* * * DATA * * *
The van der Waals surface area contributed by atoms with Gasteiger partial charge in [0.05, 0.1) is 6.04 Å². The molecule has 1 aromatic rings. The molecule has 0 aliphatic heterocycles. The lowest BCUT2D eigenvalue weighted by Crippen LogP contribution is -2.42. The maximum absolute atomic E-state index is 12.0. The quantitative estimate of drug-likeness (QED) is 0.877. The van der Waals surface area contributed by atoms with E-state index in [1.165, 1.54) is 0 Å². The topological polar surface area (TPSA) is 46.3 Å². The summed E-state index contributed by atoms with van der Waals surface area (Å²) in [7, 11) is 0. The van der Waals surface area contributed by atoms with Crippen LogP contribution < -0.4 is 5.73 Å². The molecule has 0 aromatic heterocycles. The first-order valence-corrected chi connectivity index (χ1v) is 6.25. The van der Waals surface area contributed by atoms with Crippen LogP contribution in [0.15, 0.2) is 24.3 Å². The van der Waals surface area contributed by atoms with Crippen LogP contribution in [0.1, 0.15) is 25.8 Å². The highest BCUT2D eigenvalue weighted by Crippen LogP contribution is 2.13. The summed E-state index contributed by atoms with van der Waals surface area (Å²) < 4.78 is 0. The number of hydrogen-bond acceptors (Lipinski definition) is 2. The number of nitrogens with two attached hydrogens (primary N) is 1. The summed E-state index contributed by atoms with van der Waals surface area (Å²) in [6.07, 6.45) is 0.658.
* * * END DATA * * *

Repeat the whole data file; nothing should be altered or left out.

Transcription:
The van der Waals surface area contributed by atoms with Gasteiger partial charge in [0.05, 0.1) is 6.04 Å². The molecule has 1 aromatic rings. The molecule has 0 aliphatic heterocycles. The lowest BCUT2D eigenvalue weighted by Crippen LogP contribution is -2.42. The maximum absolute atomic E-state index is 12.0. The quantitative estimate of drug-likeness (QED) is 0.877. The van der Waals surface area contributed by atoms with E-state index in [1.165, 1.54) is 0 Å². The topological polar surface area (TPSA) is 46.3 Å². The summed E-state index contributed by atoms with van der Waals surface area (Å²) in [7, 11) is 0. The van der Waals surface area contributed by atoms with Crippen LogP contribution < -0.4 is 5.73 Å². The molecule has 0 aromatic heterocycles. The first-order valence-corrected chi connectivity index (χ1v) is 6.25. The van der Waals surface area contributed by atoms with Crippen LogP contribution in [0.15, 0.2) is 24.3 Å². The van der Waals surface area contributed by atoms with Crippen LogP contribution in [0.1, 0.15) is 25.8 Å². The highest BCUT2D eigenvalue weighted by Crippen LogP contribution is 2.13. The summed E-state index contributed by atoms with van der Waals surface area (Å²) < 4.78 is 0. The number of hydrogen-bond acceptors (Lipinski definition) is 2. The number of nitrogens with two attached hydrogens (primary N) is 1. The summed E-state index contributed by atoms with van der Waals surface area (Å²) in [6.07, 6.45) is 0.658.